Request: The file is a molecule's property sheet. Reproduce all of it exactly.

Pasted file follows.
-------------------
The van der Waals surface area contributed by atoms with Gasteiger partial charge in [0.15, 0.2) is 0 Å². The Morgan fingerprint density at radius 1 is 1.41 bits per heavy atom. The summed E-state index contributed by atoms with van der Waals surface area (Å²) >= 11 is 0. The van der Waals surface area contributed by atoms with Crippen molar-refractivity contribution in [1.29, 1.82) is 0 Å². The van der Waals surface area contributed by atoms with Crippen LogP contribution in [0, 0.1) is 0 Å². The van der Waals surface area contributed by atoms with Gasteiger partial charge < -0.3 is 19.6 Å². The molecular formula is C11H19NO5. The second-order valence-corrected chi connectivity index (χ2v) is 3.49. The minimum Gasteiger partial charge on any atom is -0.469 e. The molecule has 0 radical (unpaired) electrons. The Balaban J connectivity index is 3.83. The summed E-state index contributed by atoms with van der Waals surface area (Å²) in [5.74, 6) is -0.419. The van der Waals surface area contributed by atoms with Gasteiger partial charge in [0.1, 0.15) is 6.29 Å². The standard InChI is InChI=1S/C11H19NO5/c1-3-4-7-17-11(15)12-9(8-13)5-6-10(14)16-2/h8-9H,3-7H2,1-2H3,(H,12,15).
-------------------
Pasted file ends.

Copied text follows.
The van der Waals surface area contributed by atoms with Gasteiger partial charge in [0.15, 0.2) is 0 Å². The Morgan fingerprint density at radius 1 is 1.41 bits per heavy atom. The summed E-state index contributed by atoms with van der Waals surface area (Å²) >= 11 is 0. The van der Waals surface area contributed by atoms with Crippen molar-refractivity contribution in [1.29, 1.82) is 0 Å². The van der Waals surface area contributed by atoms with Crippen LogP contribution in [0, 0.1) is 0 Å². The van der Waals surface area contributed by atoms with Gasteiger partial charge < -0.3 is 19.6 Å². The molecular formula is C11H19NO5. The second-order valence-corrected chi connectivity index (χ2v) is 3.49. The minimum Gasteiger partial charge on any atom is -0.469 e. The molecule has 0 radical (unpaired) electrons. The Balaban J connectivity index is 3.83. The summed E-state index contributed by atoms with van der Waals surface area (Å²) in [5.74, 6) is -0.419. The van der Waals surface area contributed by atoms with Gasteiger partial charge in [0.1, 0.15) is 6.29 Å². The standard InChI is InChI=1S/C11H19NO5/c1-3-4-7-17-11(15)12-9(8-13)5-6-10(14)16-2/h8-9H,3-7H2,1-2H3,(H,12,15).